He’s trying. In fact, Kirill Kaprizov is doing everything for the Minnesota Wild. But hockey is not a sport like basketball where a team can just ride on the back of a LeBron James to a championship. Kaprizov has scored seven goals in a playoff series, the most of any player in franchise history. And yet, the Wild need to squeeze more out of their superstar to stave off elimination in St. Louis for Game 6.
The Wild eventually succumbed to two early third-period goals by Vladimir Tarasenko to fall 5-2 on home ice in Game 5. But before that, it was Kaprizov who nearly willed the Wild single-handedly. He was absolutely dominant throughout the game. The Wild’s Russian finished with five shots, and two power-play goals. The first goal tied the game at one, and the second gave the Wild a 2-1 lead after the first period.
Kaprizov did more than fill the stat sheet. He made dazzling plays all over the ice. He fought off Ivan Barbashev in the corner to make a slick pass for a one-timer by Mats Zuccarello. Kaprizov was sprung for two partial breaks by utilizing his skating. And he skated some more, in his patented clockwise pattern trying to find open teammates and open nets to keep the scoring going.
But that’s where the problem lies. Somebody other than Kaprizov needs to step up and make a play. While 97 is picking himself back up after Brayden Schenn launches right into the nameplate on the back of his jersey, Ryan Hartman misses his shot over the net. As Kaprizov is dealing with a stick right in his mug, Alex Goligoski’s geometry on his bank passes continues to miss the mark.
Sure, Marcus Foligno upped the ante with the physicality and the line that has become the identity of the Wild looked like they were back after taking Game 4 off. At least for the first two periods. The physicality was great, and a good thing to re-establish. Yet, the line couldn’t get clean looks at the net like they had been earlier in the series. It’s time to make a play.
Where is the line of Frederick Gaudreau, Kevin Fiala, and Matt Boldy? They haven’t been able to find any room on the ice. But more than that, the few opportunities they do get, Fiala is fanning on open looks, or Boldy can’t get to the open rebound before it’s swept away by the Blues defenseman.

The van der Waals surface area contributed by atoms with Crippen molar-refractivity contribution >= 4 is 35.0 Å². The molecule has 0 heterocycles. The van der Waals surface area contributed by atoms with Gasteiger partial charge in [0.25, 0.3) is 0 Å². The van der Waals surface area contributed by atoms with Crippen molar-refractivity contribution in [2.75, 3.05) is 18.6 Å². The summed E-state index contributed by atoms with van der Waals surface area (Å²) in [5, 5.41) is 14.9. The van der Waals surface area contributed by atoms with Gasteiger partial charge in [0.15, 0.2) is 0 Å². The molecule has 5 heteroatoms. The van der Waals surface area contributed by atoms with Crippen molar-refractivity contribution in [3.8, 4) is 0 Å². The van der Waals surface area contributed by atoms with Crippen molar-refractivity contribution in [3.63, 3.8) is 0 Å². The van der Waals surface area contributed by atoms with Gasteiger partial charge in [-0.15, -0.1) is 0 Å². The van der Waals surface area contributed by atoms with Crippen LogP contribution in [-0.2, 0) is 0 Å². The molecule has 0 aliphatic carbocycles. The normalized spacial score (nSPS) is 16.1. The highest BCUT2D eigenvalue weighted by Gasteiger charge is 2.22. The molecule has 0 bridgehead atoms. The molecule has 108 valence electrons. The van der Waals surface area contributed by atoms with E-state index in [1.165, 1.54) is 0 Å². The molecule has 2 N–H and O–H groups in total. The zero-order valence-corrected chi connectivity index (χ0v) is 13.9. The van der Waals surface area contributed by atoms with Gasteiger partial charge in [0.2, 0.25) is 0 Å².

What about special teams? Why hasn’t Dean Evason found the right combination yet? The Blues have scored a power-play goal in every game this series. St. Louis keeps getting extra chances because of failed clearing attempts at the blue line. It led directly to Ryan O’Reilly’s first-period tally, and it forced the Wild to chase the game right off the hop. To have a penalty kill, or a power play that’s been bad for 87 games now is inexcusable.
The Wild need players to step up and make a play. They’ve gone into the last two games like they have the best player on the ice and they know that he’ll do something magical. He’s been incredible and worth every penny to this point. But Minnesota needs more from the rest of the squad and the coaching staff.
Dropping Game 5 at home only magnifies the missed opportunity that was Game 4. Letting the Blues get back into the series and feeling good about their own game can only make for an uphill battle in Game 6. The Wild are a team that prides itself on having depth to go with the superstar player. That depth has been missing since Game 3 and must show up in a big way now. Time for Minnesota to prove that they’re a special group. Kaprizov is doing his part. Will anyone else step up?